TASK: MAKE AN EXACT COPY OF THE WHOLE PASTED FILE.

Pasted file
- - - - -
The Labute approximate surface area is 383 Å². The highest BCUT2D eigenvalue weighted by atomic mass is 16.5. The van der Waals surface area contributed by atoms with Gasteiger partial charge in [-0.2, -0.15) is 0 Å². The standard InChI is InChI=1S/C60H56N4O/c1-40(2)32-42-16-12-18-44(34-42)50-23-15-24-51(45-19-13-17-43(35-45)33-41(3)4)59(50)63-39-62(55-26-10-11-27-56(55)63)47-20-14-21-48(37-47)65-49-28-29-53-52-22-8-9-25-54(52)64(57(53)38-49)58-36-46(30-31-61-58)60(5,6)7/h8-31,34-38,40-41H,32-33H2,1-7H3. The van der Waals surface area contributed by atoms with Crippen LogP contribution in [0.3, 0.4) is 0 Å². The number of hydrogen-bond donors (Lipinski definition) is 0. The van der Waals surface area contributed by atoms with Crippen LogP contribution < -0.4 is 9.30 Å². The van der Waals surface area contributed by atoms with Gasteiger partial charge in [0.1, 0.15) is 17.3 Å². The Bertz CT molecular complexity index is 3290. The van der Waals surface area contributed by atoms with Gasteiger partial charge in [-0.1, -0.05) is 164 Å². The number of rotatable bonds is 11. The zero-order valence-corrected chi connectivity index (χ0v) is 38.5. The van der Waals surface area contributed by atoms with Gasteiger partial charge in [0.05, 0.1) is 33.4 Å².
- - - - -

The Labute approximate surface area is 383 Å². The highest BCUT2D eigenvalue weighted by atomic mass is 16.5. The van der Waals surface area contributed by atoms with Gasteiger partial charge in [-0.2, -0.15) is 0 Å². The standard InChI is InChI=1S/C60H56N4O/c1-40(2)32-42-16-12-18-44(34-42)50-23-15-24-51(45-19-13-17-43(35-45)33-41(3)4)59(50)63-39-62(55-26-10-11-27-56(55)63)47-20-14-21-48(37-47)65-49-28-29-53-52-22-8-9-25-54(52)64(57(53)38-49)58-36-46(30-31-61-58)60(5,6)7/h8-31,34-38,40-41H,32-33H2,1-7H3. The van der Waals surface area contributed by atoms with Crippen LogP contribution in [0.3, 0.4) is 0 Å². The number of hydrogen-bond donors (Lipinski definition) is 0. The van der Waals surface area contributed by atoms with Crippen LogP contribution < -0.4 is 9.30 Å². The van der Waals surface area contributed by atoms with Gasteiger partial charge in [0.1, 0.15) is 17.3 Å². The Bertz CT molecular complexity index is 3290. The van der Waals surface area contributed by atoms with Gasteiger partial charge in [-0.1, -0.05) is 164 Å². The number of rotatable bonds is 11. The zero-order valence-corrected chi connectivity index (χ0v) is 38.5. The van der Waals surface area contributed by atoms with Gasteiger partial charge in [0.05, 0.1) is 33.4 Å².